Friday, August 11, 2006

Singapore Idol flashes the Japanese flag on National Day | forgotten idols

Leviathan-like thesis has assumed more cetaecean proportions, so I'm taking a break.


Amidst the screeches of kelong!!! that erupted after Thursday's results show, I wondered if anybody noticed that little bizarre blip that occured during the group performance. No one's talking about it, which isn't a great surpris since RAHIMAH RAHIM IS OUT AND THAT FREAKING TUNELESS JOACHIM IS STILL IN. Seriously, look at the guy! He can't sing! And what kind of Singapore Idol has a name that no one in Singapore can pronounce?? And he's soooooo boring - he's a "good boy", with family values - ok, I supppose he could be a Singapore Idol after all. We'd never dare show him to the rest of the world, which means that as a Singapore icon he'd be in good company with the Merlion, Budget Terminal, Sentosa, and Annabel Chong. Scratch the last - we would show Annabel to the rest of the world, since most of the world's seen most of her already.

Anyway - the results show on Thursday, 10 August, had a National Day theme. National Day, Singapore Idol, I can see how it works. It goes together like garlands and MPs - everyone agrees it works, but we were quite happy when they were separate too. Thursday was the results show, where the idols have a group performance. Since it was National Day, they broke out in red and white costumes, which must have cost Mediacorp wardrobe quite a bit, since the contestants probably didn't own red and white outfits.

It's a Singaporean thing. No one truly Singaporean wears red and white anymore. Except the Nanyang High girls on occasion, and they'd rather not talk about the time they accidentally flew the flag of Japan.

And speaking of the flag of Japan, guess what I spied during the group performance?

Just behind the contestants - the backdrop, actually. And in case you don't get it, here's another pretty pix:


Well, konichiwa Japanese Flag-san. We haven't seen you around in Singapore for a bit - it's been such a while. When was the last time you were around - oh yes, you were with this guy:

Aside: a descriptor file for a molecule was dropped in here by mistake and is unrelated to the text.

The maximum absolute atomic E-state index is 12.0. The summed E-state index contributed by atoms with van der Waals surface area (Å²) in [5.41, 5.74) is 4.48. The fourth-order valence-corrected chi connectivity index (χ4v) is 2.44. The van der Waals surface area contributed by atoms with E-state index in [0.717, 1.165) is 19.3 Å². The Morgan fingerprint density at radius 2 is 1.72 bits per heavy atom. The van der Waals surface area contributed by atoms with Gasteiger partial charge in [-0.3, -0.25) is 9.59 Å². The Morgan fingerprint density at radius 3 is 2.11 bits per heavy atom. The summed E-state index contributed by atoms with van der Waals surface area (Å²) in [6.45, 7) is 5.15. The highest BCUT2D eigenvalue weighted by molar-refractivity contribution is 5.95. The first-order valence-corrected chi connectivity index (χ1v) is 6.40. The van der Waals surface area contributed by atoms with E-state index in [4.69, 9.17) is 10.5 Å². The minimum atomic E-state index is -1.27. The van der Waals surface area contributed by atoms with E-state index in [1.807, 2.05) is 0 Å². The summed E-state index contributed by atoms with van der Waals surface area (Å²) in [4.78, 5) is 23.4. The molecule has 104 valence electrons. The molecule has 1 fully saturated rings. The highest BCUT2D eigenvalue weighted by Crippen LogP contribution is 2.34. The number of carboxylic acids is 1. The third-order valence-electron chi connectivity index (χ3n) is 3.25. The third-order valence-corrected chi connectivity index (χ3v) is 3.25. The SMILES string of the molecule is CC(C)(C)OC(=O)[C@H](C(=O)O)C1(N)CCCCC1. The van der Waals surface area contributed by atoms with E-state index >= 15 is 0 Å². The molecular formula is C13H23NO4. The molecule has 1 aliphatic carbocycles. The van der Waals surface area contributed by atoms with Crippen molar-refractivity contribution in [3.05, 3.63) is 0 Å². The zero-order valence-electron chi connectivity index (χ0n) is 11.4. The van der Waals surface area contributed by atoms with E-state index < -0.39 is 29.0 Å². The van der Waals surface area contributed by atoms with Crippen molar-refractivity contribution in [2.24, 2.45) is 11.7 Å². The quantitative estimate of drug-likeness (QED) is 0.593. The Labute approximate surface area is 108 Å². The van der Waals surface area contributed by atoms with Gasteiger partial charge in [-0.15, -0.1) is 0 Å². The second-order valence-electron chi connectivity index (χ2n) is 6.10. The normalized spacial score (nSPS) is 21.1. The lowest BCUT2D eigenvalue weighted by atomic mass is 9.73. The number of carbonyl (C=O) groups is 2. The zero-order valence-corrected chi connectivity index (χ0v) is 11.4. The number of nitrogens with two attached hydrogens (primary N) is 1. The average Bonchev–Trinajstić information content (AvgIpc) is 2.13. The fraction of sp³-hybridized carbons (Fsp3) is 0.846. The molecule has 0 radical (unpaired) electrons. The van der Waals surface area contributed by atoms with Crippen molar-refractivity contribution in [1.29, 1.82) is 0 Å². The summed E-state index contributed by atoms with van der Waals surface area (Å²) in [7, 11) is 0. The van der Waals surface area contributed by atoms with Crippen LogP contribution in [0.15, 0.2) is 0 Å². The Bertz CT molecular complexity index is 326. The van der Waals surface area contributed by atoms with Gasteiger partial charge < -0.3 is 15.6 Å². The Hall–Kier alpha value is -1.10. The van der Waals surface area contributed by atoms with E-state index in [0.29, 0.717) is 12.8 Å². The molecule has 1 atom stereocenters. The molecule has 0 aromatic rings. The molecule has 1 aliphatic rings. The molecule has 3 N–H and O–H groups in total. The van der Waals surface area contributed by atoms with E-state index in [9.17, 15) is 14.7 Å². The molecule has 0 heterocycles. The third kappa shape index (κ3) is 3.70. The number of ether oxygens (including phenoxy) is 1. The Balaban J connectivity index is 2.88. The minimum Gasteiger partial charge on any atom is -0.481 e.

Seriously. On the National Day special, Mediacorp decides to flash not just the Japanese flag, but the Japanese Rising Sun, the symbol of Japanese wartime aggression. Aggression that resulted in Singapore's own private little Holocaust, known as the Sook Ching Massacre. When 20,000 Chinese men were rounded up at the point of a Japanese bayonet, or sold out by self-interested neighbours seeking to settle old scores, and sent to that one way journey through the present day Hong Lim Complex, the journey that ended face down with a bullet to the head as the tropic waters of Changi Beached lapped idly over them. If you were lucky. Otherwise you'd have to dig the trench for your mass grave yourself, but those were war times, so must gotong royong a bit.

It's quite funny, actually. I mean, we talk about Singaporeans not knowing their history, but there's no doubt that it's produced several giggle-worthy moments and WTFness that probably were nation-bonding experiences.

Other countries are equally screwed when it comes to their own history, so I don't feel inclined to rant about Singaporeans not knowing their own history, a sort of exceptionalism which I consider anti-nationalism, which is just as goddamn poisonous as nationalism. We're special and unique and ok and screwed, just like everyone else!